At the moment, I'm halfway through my third software engineering internship. And, for reasons I won't get into here, it's by far the most challenging internship I've ever experienced. Crying tears of frustration, and spending hours near-midnight poring over code are not infrequent occurrences.
But, today I'm feeling optimistic.
Because challenging experiences are a blessing.
I'll explain what I mean -
Right now, I'm reading No Mud, No Lotus - The Art of Transforming Suffering by Thich Nhat Hanh (Thay). If you're unfamiliar with him, Thay is a buddhist monk that popularized the Plum Village tradition of Buddhism that most Western mindfulness practices draw inspiration from.
As a young monk in Vietnam, Thay experienced the Vietnam War firsthand.
In No Mud, No Lotus, he shares:
Every day people would ask me if I thought the war would end soon. It was very difficult to answer, because there was no end in sight. But I knew if I said, “I don’t know,” that would only water their seeds of despair.
So when people asked me that question, I replied, “Everything is impermanent, even war. It will end some day.” Knowing that, we could continue to work for peace. And indeed the war did end. Now the former mortal enemies are busily trading and touring back and forth, and people throughout the world enjoy practicing our tradition’s teachings on mindfulness and peace.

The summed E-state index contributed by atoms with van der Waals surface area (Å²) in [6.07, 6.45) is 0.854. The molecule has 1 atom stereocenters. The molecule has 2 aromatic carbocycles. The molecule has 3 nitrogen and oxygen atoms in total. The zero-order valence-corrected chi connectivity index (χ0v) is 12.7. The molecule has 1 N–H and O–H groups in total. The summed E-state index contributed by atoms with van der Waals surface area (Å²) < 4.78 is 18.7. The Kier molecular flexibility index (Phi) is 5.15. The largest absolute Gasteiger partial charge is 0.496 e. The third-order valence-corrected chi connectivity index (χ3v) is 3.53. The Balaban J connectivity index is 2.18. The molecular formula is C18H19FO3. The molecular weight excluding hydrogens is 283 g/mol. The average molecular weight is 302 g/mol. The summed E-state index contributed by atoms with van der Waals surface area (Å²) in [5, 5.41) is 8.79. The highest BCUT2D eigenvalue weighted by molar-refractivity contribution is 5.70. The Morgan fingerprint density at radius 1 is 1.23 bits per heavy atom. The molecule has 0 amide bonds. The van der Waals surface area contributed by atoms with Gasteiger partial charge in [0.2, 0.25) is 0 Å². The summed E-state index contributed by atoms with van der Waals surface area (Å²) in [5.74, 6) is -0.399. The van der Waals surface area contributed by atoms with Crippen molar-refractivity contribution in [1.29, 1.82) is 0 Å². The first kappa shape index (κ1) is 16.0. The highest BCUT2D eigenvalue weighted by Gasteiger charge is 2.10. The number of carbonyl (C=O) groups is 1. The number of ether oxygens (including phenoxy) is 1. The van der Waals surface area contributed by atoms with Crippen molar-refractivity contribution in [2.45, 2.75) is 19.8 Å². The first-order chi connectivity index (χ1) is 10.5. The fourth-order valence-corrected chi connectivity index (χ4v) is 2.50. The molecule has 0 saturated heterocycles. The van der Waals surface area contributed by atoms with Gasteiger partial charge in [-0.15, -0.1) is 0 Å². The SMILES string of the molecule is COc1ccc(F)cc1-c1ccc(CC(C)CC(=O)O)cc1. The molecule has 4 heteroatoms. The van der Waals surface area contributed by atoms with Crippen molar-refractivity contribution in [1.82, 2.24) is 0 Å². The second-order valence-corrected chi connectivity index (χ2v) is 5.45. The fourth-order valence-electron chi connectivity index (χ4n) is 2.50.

Throughout the Vietnam War, Thay transformed his own suffering to bring peace to others while they were surrounded by violence, death, and despair. His activism and teachings have continued to bring peace today, and will do so for many years to come.
Now, just to be clear here, I'm in no way suggesting the Vietnam War was a blessing. Millions of people died in that senseless war.
What I am suggesting, however, is that as software engineers - both current and aspiring - the challenges we face in our careers are mild enough that, if we look deeply, we can recognize them as opportunities for growth.
In fact, if I take a moment to reflect on my own challenging career experiences, I can easily pick out the crucial lessons I've learned.
So, if you're having a difficult career experience like I am, I challenge you to think of how you can transform your suffering into something that can bring joy to yourself and others in the future.
I'll be sure to provide an update once I figure out how to do that with mine :)